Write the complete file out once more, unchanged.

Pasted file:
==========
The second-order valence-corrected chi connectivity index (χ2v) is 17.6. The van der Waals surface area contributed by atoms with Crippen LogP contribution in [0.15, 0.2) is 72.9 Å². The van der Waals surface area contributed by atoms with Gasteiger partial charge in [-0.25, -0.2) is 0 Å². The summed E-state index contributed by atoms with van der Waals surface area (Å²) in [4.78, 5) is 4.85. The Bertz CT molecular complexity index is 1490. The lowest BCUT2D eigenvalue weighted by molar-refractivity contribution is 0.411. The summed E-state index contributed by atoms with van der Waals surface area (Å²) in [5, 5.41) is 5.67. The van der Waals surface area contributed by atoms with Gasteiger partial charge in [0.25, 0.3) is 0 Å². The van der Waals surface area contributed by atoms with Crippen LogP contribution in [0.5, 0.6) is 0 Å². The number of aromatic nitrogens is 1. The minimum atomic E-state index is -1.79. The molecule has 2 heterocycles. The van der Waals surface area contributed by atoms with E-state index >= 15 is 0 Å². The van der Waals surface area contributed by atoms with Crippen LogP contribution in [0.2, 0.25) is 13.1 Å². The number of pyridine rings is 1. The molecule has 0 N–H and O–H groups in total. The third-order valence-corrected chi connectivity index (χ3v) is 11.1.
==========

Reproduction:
The second-order valence-corrected chi connectivity index (χ2v) is 17.6. The van der Waals surface area contributed by atoms with Crippen LogP contribution in [0.15, 0.2) is 72.9 Å². The van der Waals surface area contributed by atoms with Gasteiger partial charge in [-0.25, -0.2) is 0 Å². The summed E-state index contributed by atoms with van der Waals surface area (Å²) in [4.78, 5) is 4.85. The Bertz CT molecular complexity index is 1490. The lowest BCUT2D eigenvalue weighted by molar-refractivity contribution is 0.411. The summed E-state index contributed by atoms with van der Waals surface area (Å²) in [5, 5.41) is 5.67. The van der Waals surface area contributed by atoms with Gasteiger partial charge in [0.25, 0.3) is 0 Å². The van der Waals surface area contributed by atoms with Crippen LogP contribution in [0.5, 0.6) is 0 Å². The number of aromatic nitrogens is 1. The minimum atomic E-state index is -1.79. The molecule has 2 heterocycles. The van der Waals surface area contributed by atoms with E-state index >= 15 is 0 Å². The van der Waals surface area contributed by atoms with Crippen LogP contribution in [0.2, 0.25) is 13.1 Å². The number of pyridine rings is 1. The molecule has 0 N–H and O–H groups in total. The third-order valence-corrected chi connectivity index (χ3v) is 11.1.